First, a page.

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Hot water cylinders

Take the time to fix and fasten your water tanks and pipes. These could be a valuable source of water following a natural disaster.

Earthquakes can cause hot water cylinders and header water tanks to rock or move, cracking pipes and causing expensive and messy water damage. In large earthquakes, cylinders may slide making hot water a hazard.

Icon showing a hot water cylinder

Securing hot water cylinders

Securing a hot water cylinder is surprisingly easy, and something you can do yourself.

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You can buy hot water cylinder restraint kits from hardware stores. These have the strap, screws and turnbuckle you need. Follow the manufacturers’ installation instructions or follow these steps:

  1. Screw or nail timber blocks to the floor or any shelving it sits in or alongside (make sure the shelf is fastened). 
  2. Cut timber blocks to size so they fit snugly between the top of the cylinder and walls, then glue them into place. Ensure the blocks are fastened against the wall framing. 
  3. Screw two 8 mm screw hooks into the studs on either side at the same level as the blocks.
  4. Attach a turnbuckle to one hook and the end of the strap. Cut the strap to the length you need, connect it to the other hook and use the turnbuckle to make it tight.
Icon showing a header tank

Securing header tanks

It’s important to check your roof space and secure heavy items you might not realise are there, such as a header water tank.

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Older houses may have a header tank. This is a water tank in the attic, roof space, or on the roof, that feeds the hot water cylinder and helps manage the water pressure. The tank will be heavy especially if it's full, and could damage your home if it moves or spills in an earthquake. Make sure you fasten it so it doesn’t wobble, shift or even crash through the ceiling. Try doing the following:

  • strap the header tank to the ceiling framing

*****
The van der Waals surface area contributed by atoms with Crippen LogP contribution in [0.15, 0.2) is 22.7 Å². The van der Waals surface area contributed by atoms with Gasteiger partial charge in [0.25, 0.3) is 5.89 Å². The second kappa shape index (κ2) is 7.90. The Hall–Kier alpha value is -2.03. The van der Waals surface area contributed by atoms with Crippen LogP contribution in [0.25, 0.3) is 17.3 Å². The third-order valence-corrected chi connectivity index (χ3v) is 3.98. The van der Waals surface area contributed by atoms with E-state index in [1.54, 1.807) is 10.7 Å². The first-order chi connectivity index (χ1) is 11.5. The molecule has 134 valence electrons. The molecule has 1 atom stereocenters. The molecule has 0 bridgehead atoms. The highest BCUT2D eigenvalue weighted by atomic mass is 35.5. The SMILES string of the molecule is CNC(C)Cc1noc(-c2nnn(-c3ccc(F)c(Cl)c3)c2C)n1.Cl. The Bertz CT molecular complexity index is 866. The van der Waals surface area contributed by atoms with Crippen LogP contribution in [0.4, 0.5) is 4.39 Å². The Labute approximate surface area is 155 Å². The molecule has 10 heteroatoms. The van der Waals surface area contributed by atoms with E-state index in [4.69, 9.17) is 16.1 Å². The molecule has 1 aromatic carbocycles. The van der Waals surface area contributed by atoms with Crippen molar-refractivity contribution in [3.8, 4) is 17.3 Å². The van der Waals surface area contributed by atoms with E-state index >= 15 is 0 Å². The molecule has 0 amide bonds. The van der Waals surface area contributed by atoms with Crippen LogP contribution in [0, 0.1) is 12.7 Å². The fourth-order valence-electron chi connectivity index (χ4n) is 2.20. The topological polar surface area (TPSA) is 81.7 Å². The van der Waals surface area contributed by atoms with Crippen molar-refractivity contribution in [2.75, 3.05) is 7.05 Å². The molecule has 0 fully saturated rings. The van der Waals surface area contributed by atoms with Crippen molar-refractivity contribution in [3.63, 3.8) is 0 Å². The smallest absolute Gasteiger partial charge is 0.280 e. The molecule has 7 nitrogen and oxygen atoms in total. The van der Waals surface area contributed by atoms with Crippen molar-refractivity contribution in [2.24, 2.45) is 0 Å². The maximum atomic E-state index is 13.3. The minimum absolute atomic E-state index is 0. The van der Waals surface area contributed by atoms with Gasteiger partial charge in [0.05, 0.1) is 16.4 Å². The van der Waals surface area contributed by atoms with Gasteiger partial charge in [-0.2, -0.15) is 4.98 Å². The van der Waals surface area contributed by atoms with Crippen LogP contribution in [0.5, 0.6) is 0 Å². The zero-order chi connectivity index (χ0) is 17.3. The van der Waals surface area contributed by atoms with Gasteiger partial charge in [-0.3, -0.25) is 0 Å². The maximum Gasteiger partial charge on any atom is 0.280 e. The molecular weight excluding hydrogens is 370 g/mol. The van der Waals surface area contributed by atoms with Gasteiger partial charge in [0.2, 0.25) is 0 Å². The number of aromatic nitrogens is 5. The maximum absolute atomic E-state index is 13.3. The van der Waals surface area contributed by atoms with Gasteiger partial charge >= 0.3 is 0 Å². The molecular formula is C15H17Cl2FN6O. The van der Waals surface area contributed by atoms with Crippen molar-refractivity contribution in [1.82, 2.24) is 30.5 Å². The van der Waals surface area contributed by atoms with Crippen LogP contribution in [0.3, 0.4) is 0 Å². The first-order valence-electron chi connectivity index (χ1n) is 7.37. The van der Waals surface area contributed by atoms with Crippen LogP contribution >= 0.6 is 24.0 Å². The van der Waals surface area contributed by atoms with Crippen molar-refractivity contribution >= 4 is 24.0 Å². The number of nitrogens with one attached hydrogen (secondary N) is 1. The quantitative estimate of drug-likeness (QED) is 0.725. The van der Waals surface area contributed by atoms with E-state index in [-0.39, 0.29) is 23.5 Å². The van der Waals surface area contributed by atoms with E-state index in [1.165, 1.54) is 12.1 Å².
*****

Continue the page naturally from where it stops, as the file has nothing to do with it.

• nail timber blocks to the platform at the base of the tank tray to stop it sliding
  • fit wooden blocks between the perimeter of the tray and the tank.

An empty and unused header tank is unlikely to cause any damage, but it’s a good idea to take it out of your ceiling if possible. 

The Wellington City Council website has more information on water storage and heat appliances Your own council might have information on their website.

Icon showing a bottle of water

Using your stored water

If your water supply is cut off by a natural disaster, or for some other reason, you can get water from your hot water cylinder or header tank.

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If you need water, for example if your supply is cut off following a natural disaster, you can use the water stored in your hot water cylinder.

Make sure you know how to shut off the water supply to the tank, including from the toby on the street, to stop dirty water flowing back into your pipes. The pipeline between the toby and your house could break – so consider how you might clamp the pipe or improvise at the time. 

You’ll need to:

  • turn off the electricity before you start to drain the tank
  • know how to open the air inlet valve and the drain valve so that you can relieve the pressure and let the water flow. 

Replacing old plumbing

Plumbing, stormwater and sewerage pipes may break during an earthquake, especially older style clay pipes.

If you’re getting plumbing work done, talk to your plumber about replacing any old pipes and connections with flexible gas and plumbing fittings. These allow for extra movement and may prevent breaks and leaks in an earthquake.

Are your tanks secured?

  • Do you have a header tank in your attic or roof space? Whether full or empty, make sure it’s secured.
  • Is your hot water cylinder secured? If not, buy a kit from the hardware store and secure your tank today.
  • Make a note to find out about replacing old pipes when you next get plumbing work done.